D50 or S2?
December 25, 2005 4:00 PM   Subscribe

Help me choose a digital camera: Nikon D50 or Canon S2? I can't decide whether it's worth it to go DSLR.

Here's the situation. I'm a casual photographer--I mostly take photos around town, on vacations, with friends, and so on. But I'm unhappy with the image quality of my long-in-the-tooth 2MP Digital Elph, and, in college, I had a great time developing and printing my own photos in the darkroom, and using a real manual camera (a Nikon F2). So, I'm looking for an upgrade, and these two seem like the best options for me in the prosumer and DSLR worlds, especially for someone on my budget. (I could definitely afford the S2, which is about $450, but the D50 would be a real investment for me.)

What I can't figure out is whether or not someone like me actually needs a real DSLR camera. In college, my F2 had just one lens, and I don't have a lens 'system' and don't imagine myself really developing one. I understand exposure, film speed, and so on, but only rudientarily--not nearly as much as some of the folks who've posted in the other DSLR questions on Ask.Me. At the same time, I want to take the best pictures I can, and I wouldn't want to spend $450 on an S2 only to find that in a few years I've exhausted its possibilities. So which one do I / did you choose? Prosumer or DSLR?

If it helps: my budget is around $500 (for which I can buy a D50 'kit' with only one lens at various after-Christmas sales). The things I miss most about my F2 are a the ability to take shots with no lag, manual controls over focus and exposure, and simply the quality of the photographs. And, although the S2 is an 'ultra-zoom' camera, I don't imagine myself doing much telephoto photography.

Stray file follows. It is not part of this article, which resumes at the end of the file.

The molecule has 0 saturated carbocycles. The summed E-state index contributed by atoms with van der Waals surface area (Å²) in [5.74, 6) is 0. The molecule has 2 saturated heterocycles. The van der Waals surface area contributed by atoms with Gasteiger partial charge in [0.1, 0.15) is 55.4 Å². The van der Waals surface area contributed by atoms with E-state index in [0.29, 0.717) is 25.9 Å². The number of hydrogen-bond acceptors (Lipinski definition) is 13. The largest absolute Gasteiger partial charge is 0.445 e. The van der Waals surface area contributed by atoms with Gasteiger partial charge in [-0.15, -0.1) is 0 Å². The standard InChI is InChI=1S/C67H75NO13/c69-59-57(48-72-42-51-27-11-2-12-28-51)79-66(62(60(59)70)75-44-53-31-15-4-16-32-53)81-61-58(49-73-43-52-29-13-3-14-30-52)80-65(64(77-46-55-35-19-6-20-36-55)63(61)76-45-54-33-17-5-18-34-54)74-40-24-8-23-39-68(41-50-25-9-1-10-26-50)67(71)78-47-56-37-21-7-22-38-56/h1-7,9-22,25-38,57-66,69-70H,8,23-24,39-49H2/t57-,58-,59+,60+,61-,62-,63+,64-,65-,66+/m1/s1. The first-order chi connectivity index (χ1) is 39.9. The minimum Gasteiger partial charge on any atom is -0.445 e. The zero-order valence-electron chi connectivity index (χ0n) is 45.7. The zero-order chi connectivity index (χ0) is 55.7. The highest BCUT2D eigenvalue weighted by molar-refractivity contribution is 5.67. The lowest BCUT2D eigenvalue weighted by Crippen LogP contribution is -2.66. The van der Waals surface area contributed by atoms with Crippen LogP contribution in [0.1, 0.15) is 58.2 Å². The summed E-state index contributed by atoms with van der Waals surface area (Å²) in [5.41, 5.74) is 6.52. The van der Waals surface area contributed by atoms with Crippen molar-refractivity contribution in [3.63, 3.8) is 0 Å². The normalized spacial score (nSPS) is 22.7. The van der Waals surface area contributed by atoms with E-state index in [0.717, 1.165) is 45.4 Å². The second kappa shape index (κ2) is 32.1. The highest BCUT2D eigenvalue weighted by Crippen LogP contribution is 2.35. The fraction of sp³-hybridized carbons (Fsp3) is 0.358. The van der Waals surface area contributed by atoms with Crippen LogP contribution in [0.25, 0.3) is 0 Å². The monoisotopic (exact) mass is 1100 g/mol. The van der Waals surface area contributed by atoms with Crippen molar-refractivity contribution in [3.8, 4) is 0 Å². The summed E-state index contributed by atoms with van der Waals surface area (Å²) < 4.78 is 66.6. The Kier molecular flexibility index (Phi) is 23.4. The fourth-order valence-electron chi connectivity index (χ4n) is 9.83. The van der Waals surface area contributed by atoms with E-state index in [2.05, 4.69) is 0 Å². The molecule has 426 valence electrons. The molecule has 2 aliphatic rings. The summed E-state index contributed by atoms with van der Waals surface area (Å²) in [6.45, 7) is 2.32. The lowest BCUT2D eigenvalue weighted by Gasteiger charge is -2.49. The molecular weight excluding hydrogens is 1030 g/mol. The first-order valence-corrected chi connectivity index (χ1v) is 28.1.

I am genuinely stumped; I don't want to spend more money than I need to, but I don't want to buy a camera I'll be unyhappy with. Thanks for any advice you can give!
posted by josh to Technology (42 answers total)
In my opinion, since digital camera technology progresses so fast, buy the most megapixels you need for what your needs are. You should be fine at 5, it sounds like. Spend $300 or so, buy one of a brand that you like, and in 2 years if technology progresses as quickly as it is now and prices drop like they do now, reconsider.

BUT, keep it in good shape to either eBay or gift to a family member or friend.

And no, you don't need DSLR.

PS, I like www.bensbargains.net for good deals!
posted by k8t at 4:08 PM on December 25, 2005

If image quality is the only problem, try a newer PNS like the PowerShot 450/550. This assumes you aren't limited by depth-of-field, manual focus, lens choices like wide-angle (harder on a cheap DSLR due to the FOV multipliers), or multi-flash setups.

If you DO go for a DSLR, be prepared to have two cameras - one to slip in a pocket, like your Elph, and the DSLR, which is generally too bulky for events where your primary concern is not photography.